2014 elections: ETV debates

Democrats in state schools chief race mostly agree

jself@thestate.comJune 19, 2014 

Democratic candidate for state Superintendent of EducationTom Thompson looks on as Sheila Gallagher answers questions during an earlier televised debate filmed at the SCETV studios in Columbia.

TRACY GLANTZ — tglantz@thestate.com Buy Photo

  • Superintendent of education

    Next stop, runoff: Sheila Gallagher and Tom Thompson were the top two finishers in the June 10 Democratic primary for S.C. superintendent of education. The winner of Tuesday’s runoff will advance to the November general election. About the candidates:

    Sheila Gallagher

    Age: 61

    Residence: Florence

    Occupation: Retired educator

    Political experience: Former Florence County Democratic Party chair, ran unsuccessfully for S.C. House in 2010

    Education: Bachelor’s degree, Winthrop University; master’s degrees, the University of South Carolina, University of North Carolina-Greensboro and Winthrop University

    Tom Thompson

    Age: 64

    Residence: Forest Acres

    Occupation: Doctoral specialization coordinator, Walden University

    Political experience: Ran unsuccessfully for state superintendent in 2010

    Education: Bachelor’s, master’s and doctorate degrees, the University of Illinois

    On common ground

    The two Democrats mostly found common ground in Thursday’s ETV debate.

    Both support:

    •  Revising the state’s Common Core standards based on ideas from parents, teachers and other stakeholders

    •  Raising salaries to recruit and retain quality teachers

    •  Continuing to elect the superintendent of education, rather than having the governor appoint the schools chief

    •  Expanding the state’s free 4-year-old kindergarten program for at-risk children. Gallagher would add teachers and support staff. Thompson would back early-childhood programs for children – from birth to kindergarten – and their parents.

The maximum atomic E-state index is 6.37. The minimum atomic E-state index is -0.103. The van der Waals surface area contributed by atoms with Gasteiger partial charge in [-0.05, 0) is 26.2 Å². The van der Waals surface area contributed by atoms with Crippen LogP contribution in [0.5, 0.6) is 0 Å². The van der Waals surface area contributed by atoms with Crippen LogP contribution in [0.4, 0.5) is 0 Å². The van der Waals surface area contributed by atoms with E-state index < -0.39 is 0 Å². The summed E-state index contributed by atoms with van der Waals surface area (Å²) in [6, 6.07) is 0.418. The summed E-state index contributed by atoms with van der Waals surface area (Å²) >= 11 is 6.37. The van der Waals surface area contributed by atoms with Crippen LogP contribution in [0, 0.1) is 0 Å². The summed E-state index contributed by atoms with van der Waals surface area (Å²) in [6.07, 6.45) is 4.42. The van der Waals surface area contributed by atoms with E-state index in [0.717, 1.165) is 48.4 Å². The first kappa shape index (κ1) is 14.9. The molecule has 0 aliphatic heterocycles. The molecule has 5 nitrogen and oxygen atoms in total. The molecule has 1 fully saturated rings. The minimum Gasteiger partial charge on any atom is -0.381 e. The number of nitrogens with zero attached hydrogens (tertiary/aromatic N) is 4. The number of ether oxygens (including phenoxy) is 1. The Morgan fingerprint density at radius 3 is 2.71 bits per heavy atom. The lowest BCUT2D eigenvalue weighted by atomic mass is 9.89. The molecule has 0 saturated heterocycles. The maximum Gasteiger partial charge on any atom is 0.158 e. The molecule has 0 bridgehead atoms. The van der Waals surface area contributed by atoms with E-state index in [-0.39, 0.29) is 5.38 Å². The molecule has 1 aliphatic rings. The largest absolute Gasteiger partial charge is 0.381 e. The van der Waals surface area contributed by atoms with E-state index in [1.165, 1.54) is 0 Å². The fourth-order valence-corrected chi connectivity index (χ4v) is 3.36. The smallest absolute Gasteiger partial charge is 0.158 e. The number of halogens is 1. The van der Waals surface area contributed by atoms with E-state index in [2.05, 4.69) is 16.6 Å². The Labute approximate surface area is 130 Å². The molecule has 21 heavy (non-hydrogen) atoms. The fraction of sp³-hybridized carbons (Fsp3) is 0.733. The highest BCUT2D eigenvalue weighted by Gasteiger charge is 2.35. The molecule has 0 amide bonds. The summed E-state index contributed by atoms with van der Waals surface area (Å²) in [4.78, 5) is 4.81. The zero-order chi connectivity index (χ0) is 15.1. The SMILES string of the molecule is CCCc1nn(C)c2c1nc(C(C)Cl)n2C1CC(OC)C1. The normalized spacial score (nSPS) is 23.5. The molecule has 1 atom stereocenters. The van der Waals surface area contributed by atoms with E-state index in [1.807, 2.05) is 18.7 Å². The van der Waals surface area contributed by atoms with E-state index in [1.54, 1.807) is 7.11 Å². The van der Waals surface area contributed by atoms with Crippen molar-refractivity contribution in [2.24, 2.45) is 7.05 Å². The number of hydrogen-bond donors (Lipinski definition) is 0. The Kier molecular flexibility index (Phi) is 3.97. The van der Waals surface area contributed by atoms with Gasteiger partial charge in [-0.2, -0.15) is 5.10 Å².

•  Finding a way to increase spending on schools. Gallagher would back tax reform. Thompson would push lawmakers to fully fund public education at the level recommended by a state budget office each year, hundreds of dollars per student more than the Legislature now appropriates.

    Clear differences:

    •  Forcing parents to meet with teachers. Gallagher equates parent-teacher conferences to jury duty, with similar legal consequences for skipping. Thompson says that is a bad idea, adding schools must be flexible and willing to work with parents to get face time.

    •  Pot for schools. Sheila Gallagher supports legalizing marijuana to help pay for schools, an idea Thompson opposes.

Democratic candidate for state superintendent of education Sheila Gallagher said Thursday she wants to have legal muscle to ensure parents show up for parent-teacher conferences.

But her opponent, Tom Thompson, said threatening parents with a court-ordered meeting is exactly the opposite of the relationships that he wants to build.

However, aside from that difference – and their disagreement over whether the state should legalize marijuana to help pay for public schools – the candidates mostly agreed on how they would run the state Department of Education during a debate on ETV.

Gallagher of Florence and Thompson of Forest Acres agreed to the face-off ahead of Tuesday’s runoff for their party’s nomination for state schools chief. They were the top two finishers out of four candidates in the June 10 Democratic Primary.